Oplinger has supported The News Outlet since its inception in 2009. He hired Doug Livingston as the Beacon’s education writer while Livingston was still working as an intern for The News Outlet.
“The Two Dougs,” as they became known at The News Outlet, attended that early September meeting. They explained how they wanted an in-depth look at the makeup and direction of this board. We developed a series of questions. We would use the responses in the profiles and enter them into a spreadsheet for analysis. Livingston, as the lead reporter, would summarize the findings in three stories.
Each student had at least two board members to contact. Some made phone calls. Others traveled to Columbus, the state capital, to meet with members while the board was in session.
Mark Smith, an appointed board member, refused an interview. Another appointed member, C. Todd Jones, did not respond to phone calls and emails asking for interviews. Other members participated to varying degrees. Some stopped mid-interview while others wouldn’t respond to follow-up questions. Some would only respond via email. Others wouldn’t stop talking.
After we published the series, several newspapers wrote editorials about the issues raised in the articles. In addition to the skewed makeup of the board, one story looked into the possibility of conflicts of interest by three members: Bryan C. Williams, Jones and Smith. The last two are appointed and Ohio law allows appointed officials to file disclosure statements with the Ethics Commission that absolves them from conflict charges.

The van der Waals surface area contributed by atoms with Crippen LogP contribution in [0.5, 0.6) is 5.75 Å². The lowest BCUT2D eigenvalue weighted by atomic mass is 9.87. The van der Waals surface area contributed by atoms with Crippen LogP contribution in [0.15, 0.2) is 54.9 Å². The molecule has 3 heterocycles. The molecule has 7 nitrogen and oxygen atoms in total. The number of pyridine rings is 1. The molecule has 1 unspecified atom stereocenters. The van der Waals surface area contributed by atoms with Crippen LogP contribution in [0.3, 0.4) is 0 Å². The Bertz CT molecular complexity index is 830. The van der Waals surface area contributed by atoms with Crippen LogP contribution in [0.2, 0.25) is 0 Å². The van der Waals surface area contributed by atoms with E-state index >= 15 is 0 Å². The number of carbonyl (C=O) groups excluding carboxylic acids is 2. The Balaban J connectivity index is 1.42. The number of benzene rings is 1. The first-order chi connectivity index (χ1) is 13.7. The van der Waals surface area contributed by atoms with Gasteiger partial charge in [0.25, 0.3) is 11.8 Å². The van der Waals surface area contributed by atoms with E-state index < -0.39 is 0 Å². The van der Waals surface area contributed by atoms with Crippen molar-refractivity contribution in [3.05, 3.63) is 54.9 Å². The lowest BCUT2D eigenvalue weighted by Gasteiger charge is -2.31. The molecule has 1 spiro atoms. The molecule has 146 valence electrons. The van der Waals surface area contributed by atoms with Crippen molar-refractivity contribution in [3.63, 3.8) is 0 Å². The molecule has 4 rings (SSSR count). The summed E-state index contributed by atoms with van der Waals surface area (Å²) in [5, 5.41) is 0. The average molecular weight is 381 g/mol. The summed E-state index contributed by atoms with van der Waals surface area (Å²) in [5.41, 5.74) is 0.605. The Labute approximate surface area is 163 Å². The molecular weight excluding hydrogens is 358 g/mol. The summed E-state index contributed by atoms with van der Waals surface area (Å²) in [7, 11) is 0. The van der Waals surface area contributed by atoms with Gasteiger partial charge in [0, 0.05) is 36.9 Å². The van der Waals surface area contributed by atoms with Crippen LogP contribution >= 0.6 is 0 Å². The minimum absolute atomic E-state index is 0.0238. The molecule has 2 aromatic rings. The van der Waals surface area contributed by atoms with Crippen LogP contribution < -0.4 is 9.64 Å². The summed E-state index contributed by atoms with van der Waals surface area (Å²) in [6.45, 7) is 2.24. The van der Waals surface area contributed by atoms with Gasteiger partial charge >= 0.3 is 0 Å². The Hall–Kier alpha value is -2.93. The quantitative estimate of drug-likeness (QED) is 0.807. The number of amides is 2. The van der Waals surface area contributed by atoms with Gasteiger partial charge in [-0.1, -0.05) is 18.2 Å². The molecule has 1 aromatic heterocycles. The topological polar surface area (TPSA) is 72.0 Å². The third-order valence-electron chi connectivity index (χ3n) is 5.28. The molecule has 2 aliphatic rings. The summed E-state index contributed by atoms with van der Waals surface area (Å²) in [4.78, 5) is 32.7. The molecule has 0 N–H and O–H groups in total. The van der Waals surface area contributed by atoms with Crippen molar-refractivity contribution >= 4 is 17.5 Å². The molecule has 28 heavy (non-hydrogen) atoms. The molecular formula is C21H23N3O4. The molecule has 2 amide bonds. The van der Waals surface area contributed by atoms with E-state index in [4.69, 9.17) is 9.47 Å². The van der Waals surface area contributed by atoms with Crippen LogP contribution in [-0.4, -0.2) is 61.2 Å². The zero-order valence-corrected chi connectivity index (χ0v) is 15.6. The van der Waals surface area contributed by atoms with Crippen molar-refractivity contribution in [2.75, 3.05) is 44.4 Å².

However, Paul M. Nick, executive director of the Ohio Ethics Commission, said the Dispatch editorials based on our investigation “prompted him to inform media that elected officials are, in fact, prohibited from lobbying.”
That’s when Williams, an elected member of the board and a lobbyist for the Associated Builders and Contractors of Ohio, resigned from the board.
“Williams lobbied the legislature, numerous state agencies and the governor’s office on issues that affect school funding and school regulation to the benefit of his non-union contractors group, including a program that would have allowed companies to receive high school students and state money for privately run apprenticeship programs,” reported the Beacon Journal.
Also, Williams sat on five of the board’s nine committees. He was co-chairman of the accountability committee, vice chairman of the capacity committee and chairman of the legislative and budget committee. He was also a member of the executive committee and the operating standards committee.
Nick would not say if there was an ongoing investigation or if criminal charges would be filed.
Also after the stories were printed Nov. 16-18, board member Jones filed additional disclosures on all education matters that he lobbied.
Smith never returned calls for comment.
This spring, the Beacon Journal and The News Outlet will team up to look at charter schools in the state.
To see other work by the student interns, visit TheNewsOutlet.org.